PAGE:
In historic moment, 28,000 acres are returned to Minnesota tribe
The Bois Forte Band of Chippewa celebrated the return of thousands of acres of forest lands — set in motion thanks to land conservation efforts.
NETT LAKE, Minn. — Amid dignitaries and a picturesque lakeside setting Tuesday, Toni Wakemup let out a “whoop!” that could have been heard across Nett Lake.
The Bois Forte Band of Chippewa was celebrating the return of 28,000 acres to its reservation land, and Wakemup was pleased.
“I’m feeling really good,” said Wakemup, 47, one of roughly 100 residents and band members in the crowd. “We have very little land base, and getting 28,000 acres back is important for our people. It gives us more area for hunting, blueberry picking and getting our traditional medicines.”
The Bois Forte Band of Chippewa held a ceremony and luncheon to celebrate and explain how the lands were returning to the tribe. It’s been a years-long process involving the band along with The Conservation Fund, based in the state of Virginia, and the Indian Land Tenure Foundation, based in Little Canada, Minnesota.
The 28,089-acre acquisition is broken up into scattered, mostly forested parcels surrounding Nett Lake. The land being returned to Bois Forte is the largest restoration of its kind in state and national history, officials said.
“It’s going to be very historical for our children who are small and learning to hunt, fish and trap,” said Bois Forte Reservation Tribal Council Member David Morrison Sr.
His sentiment was echoed throughout the ceremony.
“We are making history,” added Bois Forte Chairwoman Cathy Chavers. “We are proud to be here today to bring this back to our people — our ancestors are looking down upon us and they are very happy, because that land is now coming back.”
Chavers explained how the reservation land had been lost to the tribe during past generations. By virtue of federal legislation, non-Native citizens were granted access to reservation allotments not claimed by tribal members. Logging companies and barons seized the opportunity, bargaining and trading for reservation lands — breaking up reservations into what Chavers described as a “checkerboard.”
“When we hear about reservations today, a lot of that land is not our land,” Chavers explained to the crowd.
The Bois Forte band includes 3,500 members and it had planned itself to start buying back land lost to allotments and logging companies. The plan was to bring back 100-acre parcels at a time.
“We were looking at millions and millions of dollars,” Chavers said.
Such an endeavor would have taken decades compared to what was announced in one fell swoop on the shores of Nett Lake.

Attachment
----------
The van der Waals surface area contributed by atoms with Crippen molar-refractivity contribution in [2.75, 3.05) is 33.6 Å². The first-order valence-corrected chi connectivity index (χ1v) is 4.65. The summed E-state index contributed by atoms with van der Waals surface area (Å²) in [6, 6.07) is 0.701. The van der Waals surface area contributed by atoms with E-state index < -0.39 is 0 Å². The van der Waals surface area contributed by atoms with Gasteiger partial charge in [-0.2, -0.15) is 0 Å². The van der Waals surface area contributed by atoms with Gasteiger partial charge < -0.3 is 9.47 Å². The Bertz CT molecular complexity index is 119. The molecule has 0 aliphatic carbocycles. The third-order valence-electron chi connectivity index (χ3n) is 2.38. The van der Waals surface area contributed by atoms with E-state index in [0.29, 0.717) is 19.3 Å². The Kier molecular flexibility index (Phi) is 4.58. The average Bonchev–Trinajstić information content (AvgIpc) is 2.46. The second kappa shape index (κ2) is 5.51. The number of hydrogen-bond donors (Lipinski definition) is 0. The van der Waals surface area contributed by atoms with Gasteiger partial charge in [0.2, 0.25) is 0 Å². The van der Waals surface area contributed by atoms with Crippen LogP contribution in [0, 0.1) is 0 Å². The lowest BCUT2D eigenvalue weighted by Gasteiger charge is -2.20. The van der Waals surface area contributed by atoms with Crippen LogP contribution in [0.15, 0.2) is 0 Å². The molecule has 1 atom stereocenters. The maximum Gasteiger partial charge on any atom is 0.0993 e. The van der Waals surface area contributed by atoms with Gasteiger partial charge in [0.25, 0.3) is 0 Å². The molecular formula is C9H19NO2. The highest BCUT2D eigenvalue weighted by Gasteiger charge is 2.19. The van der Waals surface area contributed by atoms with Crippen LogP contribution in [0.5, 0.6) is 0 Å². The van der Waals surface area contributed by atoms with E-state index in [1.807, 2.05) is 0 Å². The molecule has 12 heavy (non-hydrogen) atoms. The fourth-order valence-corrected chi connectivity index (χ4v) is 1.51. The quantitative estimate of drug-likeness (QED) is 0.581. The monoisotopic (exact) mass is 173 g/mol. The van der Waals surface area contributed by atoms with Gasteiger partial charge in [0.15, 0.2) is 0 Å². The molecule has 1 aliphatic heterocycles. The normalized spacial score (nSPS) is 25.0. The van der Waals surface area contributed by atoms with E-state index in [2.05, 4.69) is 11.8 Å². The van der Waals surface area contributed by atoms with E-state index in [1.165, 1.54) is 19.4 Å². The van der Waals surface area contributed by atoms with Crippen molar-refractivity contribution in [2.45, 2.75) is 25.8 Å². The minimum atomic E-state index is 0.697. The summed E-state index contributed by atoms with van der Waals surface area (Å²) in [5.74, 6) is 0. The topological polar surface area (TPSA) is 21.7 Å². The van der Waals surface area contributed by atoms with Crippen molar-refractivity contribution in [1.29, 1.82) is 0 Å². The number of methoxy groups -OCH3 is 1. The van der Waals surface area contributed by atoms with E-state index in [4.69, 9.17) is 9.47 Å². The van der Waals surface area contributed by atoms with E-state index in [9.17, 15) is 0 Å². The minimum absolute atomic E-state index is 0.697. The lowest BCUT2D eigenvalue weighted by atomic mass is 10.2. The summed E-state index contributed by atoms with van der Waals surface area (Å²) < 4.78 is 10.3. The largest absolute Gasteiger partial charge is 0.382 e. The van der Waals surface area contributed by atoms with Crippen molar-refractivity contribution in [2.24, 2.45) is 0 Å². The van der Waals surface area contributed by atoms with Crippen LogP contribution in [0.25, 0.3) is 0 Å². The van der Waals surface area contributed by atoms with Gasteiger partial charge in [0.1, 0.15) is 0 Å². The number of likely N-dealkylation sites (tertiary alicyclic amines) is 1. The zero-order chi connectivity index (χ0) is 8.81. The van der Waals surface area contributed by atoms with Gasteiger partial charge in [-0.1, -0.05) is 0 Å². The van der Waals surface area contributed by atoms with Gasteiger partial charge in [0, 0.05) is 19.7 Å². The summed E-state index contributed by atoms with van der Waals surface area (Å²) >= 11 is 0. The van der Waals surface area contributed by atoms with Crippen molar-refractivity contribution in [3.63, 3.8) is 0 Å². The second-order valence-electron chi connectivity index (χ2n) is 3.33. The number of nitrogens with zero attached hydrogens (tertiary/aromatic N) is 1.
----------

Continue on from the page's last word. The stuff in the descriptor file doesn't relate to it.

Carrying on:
Instead, The Conservation Fund bought 72,000 acres of Minnesota forest lands for $48 million from PotlatchDeltic Corporation, the forest products and paper mill operator. It’s not being disclosed how much the Bois Forte portion of that acreage costs. The Shakopee Mdewakanton Sioux Community of Minnesota paid $500,000 to close on the property being conveyed to the smaller Bois Forte band.
The amount of land being returned to Bois Forte doesn’t include all of its lost reservation lands, but it makes up 21% of the whole.
“It’s humbling and a historic milestone,” said Larry Selzer, president of The Conservation Fund, while describing the nonprofit's efforts to recapture 1 million acres across 19 states so far, with a goal of 4 million more.
Seltzer said it’s an overall effort to “make sure forests stay as forests, providing clean air to breathe, clean water to drink and habitat for wildlife,” along with recreational and economic opportunities.
“The working forests play an essential role in helping to address climate change,” Seltzer said, with the wild rice habitat of Nett Lake over his shoulder.
Chavers commended all involved for making the land conveyance work without any legislative action.
“We are acquiring 28,000 acres of land that this tribe, our tribe of 3,500 members, does not have to pay a dime for,” Chaver said, to a round of applause.
Kim Berns-Melhus, Minnesota director of The Conservation Fund, explained that the nonprofit group had figured on taking 10 years to convey the 72,000 total acres of land back to its original jurisdictions.
That the Bois Forte effort unfolded more quickly was testament to the parties involved being in agreement, and making it happen.
The remainder of the acreage, some 44,000 acres, is still in the process of being returned.
“There’s a lot of private land,” Berns-Melhus said. “But this restores a significant portion of that.”